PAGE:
Cameron Norrie: The best British tennis player you’ve never heard of
Cameron Norrie first started playing tennis on his front drive at the age of eight with a sawn-off squash racket.
Now, 15 years later, he's the new British number three and is about to represent his country in the Davis Cup.
But listen to the 22-year-old talk and you might not immediately assume he's Britain's next big tennis star.
Cameron has a recognisable New Zealand accent, having moved to Auckland when he was three.
He represented NZ in junior tennis, but tells Newsbeat: "I consider myself British.
"Both my parents are British. My mum is Welsh and my dad is Scottish, with a filthy Scottish accent.
"I was born in South Africa, moved to New Zealand when I was three, came to London when I was 16 and then went to university in Texas… so I'm from all over the place."
Cameron has also come a long way on the tennis court from the days of recycled squash rackets.
In 2016 he was ranked outside the ATP top 1000. He's now 114 in the world, thanks to a string of tournament victories on the Challenger Circuit.
"Everything's just come together, I'm more mature mentally and physically, have got a lot stronger and fitter," he says.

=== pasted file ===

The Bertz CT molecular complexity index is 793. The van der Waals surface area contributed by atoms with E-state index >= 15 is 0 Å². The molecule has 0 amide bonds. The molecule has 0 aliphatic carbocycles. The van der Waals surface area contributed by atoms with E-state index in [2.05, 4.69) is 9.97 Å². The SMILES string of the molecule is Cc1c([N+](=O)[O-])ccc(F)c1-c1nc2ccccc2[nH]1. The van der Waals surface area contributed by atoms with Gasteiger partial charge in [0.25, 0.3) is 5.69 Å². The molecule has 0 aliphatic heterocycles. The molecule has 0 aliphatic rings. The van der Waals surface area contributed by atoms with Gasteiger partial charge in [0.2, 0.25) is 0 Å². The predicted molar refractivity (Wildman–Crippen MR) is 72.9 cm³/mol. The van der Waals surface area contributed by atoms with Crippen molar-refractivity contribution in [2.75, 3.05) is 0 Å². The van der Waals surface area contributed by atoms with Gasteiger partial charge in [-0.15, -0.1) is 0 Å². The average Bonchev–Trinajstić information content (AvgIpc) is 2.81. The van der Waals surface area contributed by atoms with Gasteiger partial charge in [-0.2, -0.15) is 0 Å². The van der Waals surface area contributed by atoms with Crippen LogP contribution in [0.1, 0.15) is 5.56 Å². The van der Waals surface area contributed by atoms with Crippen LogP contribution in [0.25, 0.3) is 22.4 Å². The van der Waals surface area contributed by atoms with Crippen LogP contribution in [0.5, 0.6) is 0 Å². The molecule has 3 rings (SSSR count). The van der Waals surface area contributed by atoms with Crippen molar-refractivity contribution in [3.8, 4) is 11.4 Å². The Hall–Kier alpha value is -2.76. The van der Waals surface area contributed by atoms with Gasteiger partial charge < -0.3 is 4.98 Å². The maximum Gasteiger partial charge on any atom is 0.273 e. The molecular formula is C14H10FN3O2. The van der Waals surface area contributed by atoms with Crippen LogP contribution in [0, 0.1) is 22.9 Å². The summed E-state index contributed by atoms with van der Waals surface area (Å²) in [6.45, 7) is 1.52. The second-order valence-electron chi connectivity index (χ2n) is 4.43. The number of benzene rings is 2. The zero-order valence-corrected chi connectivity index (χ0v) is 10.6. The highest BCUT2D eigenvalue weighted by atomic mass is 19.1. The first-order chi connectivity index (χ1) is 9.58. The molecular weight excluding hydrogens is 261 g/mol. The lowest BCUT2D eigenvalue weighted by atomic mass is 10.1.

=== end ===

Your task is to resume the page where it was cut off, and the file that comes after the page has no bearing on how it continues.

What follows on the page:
"I think I just believed that I can now mentally stick with these guys. I feel I belong at the top of the game."
Cameron became British number three earlier this year when Aljaz Bedene opted to represent his native Slovenia again.
"I'm feeling very happy with the way things are going right now," he says ahead of leaving for Marbella to play for Great Britain in a Davis Cup tie with Spain.
"I'm very excited. Spain away is going to be sick.
"I just can't wait to get there and show everyone what I've got, I'm going to be a real team player and just enjoy it."
Rafael Nadal has been ruled out of the tie for Spain, but Andy Murray is also missing from the GB team as he recovers from hip surgery.
Cameron still believes the 2015 champions have a chance though.
"For sure on paper Spain will be favourites, but don't rule us out just yet."
Murray's ongoing hip and back problems have got many in tennis planning for when the British number one finally retires, but Cameron thinks Kyle Edmund's history-making run to the semi-finals of the Australian Open last month proves the future of British tennis is healthy.
"There's a lot of players just below myself - Liam Broady, Alex Ward and Lloyd Glasspool are all great players and I think they're going to have great futures."
"It's good to see someone so young like Kyle doing so well, I think we are all going to take confidence from each other. I think British tennis is in good hands right now."